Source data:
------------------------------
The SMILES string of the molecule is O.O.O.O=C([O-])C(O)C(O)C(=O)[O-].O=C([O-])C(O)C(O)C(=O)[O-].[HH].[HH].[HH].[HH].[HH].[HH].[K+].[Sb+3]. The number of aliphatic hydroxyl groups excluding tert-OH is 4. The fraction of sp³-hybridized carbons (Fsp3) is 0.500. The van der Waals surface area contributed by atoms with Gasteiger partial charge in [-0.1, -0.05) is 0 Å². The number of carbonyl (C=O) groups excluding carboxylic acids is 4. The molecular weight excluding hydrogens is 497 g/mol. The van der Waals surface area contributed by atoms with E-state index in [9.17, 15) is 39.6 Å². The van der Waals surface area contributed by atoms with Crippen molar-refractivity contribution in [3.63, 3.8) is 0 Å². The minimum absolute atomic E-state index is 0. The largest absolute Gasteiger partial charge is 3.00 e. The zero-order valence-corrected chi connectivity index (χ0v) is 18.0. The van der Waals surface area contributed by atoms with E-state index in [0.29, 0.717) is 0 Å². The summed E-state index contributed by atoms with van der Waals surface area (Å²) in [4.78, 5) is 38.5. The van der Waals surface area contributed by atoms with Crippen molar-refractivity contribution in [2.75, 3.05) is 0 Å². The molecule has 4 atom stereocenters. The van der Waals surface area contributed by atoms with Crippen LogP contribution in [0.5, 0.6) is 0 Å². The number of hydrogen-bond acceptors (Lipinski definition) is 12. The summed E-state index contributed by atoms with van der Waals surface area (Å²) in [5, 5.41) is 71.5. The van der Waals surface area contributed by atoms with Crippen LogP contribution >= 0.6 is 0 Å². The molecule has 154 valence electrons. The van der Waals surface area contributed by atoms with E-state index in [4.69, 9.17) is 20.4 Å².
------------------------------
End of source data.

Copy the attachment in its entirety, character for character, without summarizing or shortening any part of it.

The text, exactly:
The SMILES string of the molecule is O.O.O.O=C([O-])C(O)C(O)C(=O)[O-].O=C([O-])C(O)C(O)C(=O)[O-].[HH].[HH].[HH].[HH].[HH].[HH].[K+].[Sb+3]. The number of aliphatic hydroxyl groups excluding tert-OH is 4. The fraction of sp³-hybridized carbons (Fsp3) is 0.500. The van der Waals surface area contributed by atoms with Gasteiger partial charge in [-0.1, -0.05) is 0 Å². The number of carbonyl (C=O) groups excluding carboxylic acids is 4. The molecular weight excluding hydrogens is 497 g/mol. The van der Waals surface area contributed by atoms with E-state index in [9.17, 15) is 39.6 Å². The van der Waals surface area contributed by atoms with Crippen molar-refractivity contribution in [3.63, 3.8) is 0 Å². The minimum absolute atomic E-state index is 0. The largest absolute Gasteiger partial charge is 3.00 e. The zero-order valence-corrected chi connectivity index (χ0v) is 18.0. The van der Waals surface area contributed by atoms with E-state index in [0.29, 0.717) is 0 Å². The summed E-state index contributed by atoms with van der Waals surface area (Å²) in [4.78, 5) is 38.5. The van der Waals surface area contributed by atoms with Crippen molar-refractivity contribution in [2.75, 3.05) is 0 Å². The molecule has 4 atom stereocenters. The van der Waals surface area contributed by atoms with Crippen LogP contribution in [0.5, 0.6) is 0 Å². The number of hydrogen-bond acceptors (Lipinski definition) is 12. The summed E-state index contributed by atoms with van der Waals surface area (Å²) in [5, 5.41) is 71.5. The van der Waals surface area contributed by atoms with Crippen LogP contribution >= 0.6 is 0 Å². The molecule has 154 valence electrons. The van der Waals surface area contributed by atoms with E-state index in [4.69, 9.17) is 20.4 Å².